August, September and October are when figs come into full bloom.
France produces 4000 tonnes annually of the versatile fruit, which thrives in the Mediterranean region where 90% of global output is produced. There are around 700 named global fig varieties.
In France, Languedoc-Roussillon is noted for its fig production. The Figue de Solliès is the most widespread, accounting for 75% of the market. Other varieties include the Rouge de Bordeaux, the Sultane, the Marseillaise, the Noire de Caromb and the Goutte d'or.
The Figue de Solliès is an appellation d'origine contrôlée and an appellation d'origine protégée, classifications which recognise and protect regional specialities.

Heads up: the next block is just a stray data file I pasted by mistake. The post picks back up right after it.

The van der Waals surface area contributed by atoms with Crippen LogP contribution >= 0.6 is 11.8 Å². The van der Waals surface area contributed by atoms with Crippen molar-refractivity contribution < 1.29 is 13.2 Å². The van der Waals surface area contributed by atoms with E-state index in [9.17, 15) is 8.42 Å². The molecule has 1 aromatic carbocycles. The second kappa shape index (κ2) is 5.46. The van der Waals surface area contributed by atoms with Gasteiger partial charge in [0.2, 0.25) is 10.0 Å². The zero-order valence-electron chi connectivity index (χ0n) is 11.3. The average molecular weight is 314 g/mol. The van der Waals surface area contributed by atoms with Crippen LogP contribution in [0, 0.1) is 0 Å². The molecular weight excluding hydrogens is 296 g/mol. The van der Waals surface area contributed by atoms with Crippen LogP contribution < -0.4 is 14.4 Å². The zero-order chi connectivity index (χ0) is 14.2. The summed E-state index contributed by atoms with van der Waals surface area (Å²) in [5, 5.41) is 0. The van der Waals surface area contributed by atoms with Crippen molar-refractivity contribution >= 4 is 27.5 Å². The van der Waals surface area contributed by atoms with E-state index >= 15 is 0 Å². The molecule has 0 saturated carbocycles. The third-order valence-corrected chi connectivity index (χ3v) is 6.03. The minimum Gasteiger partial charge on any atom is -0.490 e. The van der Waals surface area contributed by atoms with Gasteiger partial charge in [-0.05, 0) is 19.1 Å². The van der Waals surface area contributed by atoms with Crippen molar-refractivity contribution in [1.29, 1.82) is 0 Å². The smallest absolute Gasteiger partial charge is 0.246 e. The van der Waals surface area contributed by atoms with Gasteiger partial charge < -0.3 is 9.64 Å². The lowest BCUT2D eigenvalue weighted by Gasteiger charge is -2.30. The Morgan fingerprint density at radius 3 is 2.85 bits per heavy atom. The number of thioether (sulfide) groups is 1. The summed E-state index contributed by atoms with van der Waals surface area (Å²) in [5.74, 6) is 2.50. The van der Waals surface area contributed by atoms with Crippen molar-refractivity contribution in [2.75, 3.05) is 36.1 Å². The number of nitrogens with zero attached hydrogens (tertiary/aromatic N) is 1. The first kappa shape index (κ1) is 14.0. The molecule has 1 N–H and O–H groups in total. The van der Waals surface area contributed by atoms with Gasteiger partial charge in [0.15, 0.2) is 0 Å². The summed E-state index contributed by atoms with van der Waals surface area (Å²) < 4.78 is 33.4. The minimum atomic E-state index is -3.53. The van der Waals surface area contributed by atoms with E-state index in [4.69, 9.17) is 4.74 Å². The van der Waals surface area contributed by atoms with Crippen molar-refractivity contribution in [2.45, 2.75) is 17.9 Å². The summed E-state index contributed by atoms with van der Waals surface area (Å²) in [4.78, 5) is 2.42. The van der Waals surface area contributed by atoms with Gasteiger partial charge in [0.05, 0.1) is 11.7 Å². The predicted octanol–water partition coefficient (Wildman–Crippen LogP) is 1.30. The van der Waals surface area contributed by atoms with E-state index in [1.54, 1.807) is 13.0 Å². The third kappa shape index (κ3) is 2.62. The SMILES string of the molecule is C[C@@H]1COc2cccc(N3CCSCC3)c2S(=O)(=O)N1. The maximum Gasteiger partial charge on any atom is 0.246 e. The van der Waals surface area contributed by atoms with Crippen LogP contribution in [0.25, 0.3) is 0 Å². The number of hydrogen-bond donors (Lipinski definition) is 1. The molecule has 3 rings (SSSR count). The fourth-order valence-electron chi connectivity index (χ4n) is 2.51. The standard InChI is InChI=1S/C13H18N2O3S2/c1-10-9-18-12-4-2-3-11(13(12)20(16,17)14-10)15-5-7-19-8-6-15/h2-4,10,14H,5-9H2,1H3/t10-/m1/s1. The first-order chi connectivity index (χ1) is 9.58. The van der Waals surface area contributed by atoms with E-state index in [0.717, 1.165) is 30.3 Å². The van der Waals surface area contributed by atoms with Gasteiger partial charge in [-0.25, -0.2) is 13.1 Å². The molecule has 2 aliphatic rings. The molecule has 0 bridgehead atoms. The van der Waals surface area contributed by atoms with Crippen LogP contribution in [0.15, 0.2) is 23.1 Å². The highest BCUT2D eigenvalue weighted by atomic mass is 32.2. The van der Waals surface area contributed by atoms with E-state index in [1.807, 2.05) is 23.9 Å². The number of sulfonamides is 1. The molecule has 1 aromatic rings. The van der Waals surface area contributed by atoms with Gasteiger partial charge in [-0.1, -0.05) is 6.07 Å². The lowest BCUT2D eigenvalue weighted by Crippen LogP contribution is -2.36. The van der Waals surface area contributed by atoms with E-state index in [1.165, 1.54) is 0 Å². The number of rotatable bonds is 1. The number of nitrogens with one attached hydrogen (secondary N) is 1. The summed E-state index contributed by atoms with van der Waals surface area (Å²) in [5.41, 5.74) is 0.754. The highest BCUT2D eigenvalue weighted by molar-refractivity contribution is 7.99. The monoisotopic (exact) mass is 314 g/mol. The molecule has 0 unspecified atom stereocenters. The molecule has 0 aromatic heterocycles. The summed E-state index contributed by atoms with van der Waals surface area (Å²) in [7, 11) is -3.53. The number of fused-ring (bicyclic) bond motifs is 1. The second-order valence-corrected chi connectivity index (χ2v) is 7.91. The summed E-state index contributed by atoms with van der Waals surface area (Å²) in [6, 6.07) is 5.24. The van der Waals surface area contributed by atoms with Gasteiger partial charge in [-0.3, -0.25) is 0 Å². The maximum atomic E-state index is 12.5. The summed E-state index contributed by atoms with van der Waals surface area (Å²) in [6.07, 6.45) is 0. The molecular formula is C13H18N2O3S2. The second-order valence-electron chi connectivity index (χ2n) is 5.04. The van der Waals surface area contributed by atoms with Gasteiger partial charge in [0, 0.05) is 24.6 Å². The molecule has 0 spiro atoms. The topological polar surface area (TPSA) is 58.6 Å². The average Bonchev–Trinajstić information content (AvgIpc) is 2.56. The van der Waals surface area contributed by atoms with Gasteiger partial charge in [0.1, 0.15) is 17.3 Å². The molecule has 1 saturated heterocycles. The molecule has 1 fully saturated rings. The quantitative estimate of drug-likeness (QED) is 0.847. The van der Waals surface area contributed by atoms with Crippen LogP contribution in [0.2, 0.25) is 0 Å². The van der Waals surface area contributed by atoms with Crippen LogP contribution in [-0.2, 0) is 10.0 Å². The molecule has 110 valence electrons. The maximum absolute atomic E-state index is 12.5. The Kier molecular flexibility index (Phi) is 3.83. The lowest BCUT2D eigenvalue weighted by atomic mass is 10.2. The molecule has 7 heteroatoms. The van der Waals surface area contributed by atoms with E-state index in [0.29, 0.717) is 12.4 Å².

But French production pales in comparison to the world’s number one producer Turkey, which grows around 300,000 tonnes of figs annually.
Louis XIV was reportedly a big fan of the fruit, and planted 700 fig trees in his garden. It is believed the Greeks introduced the fruit to France.
Figs can accompany savoury or sweet dishes, have a low calorie count, and contain a good dose of dietary fibre and essential B vitamins. They can be turned into jam, included in tarts or alongside cheese, and can even be made into wine.
Several annual Fêtes de la Figue take place across France. In Solliès-Pont in the Var a fig festival will run from August 25 to 27, and in Le Mas D’Azil in the Ariège there will be a festival from September 30 to October 1.
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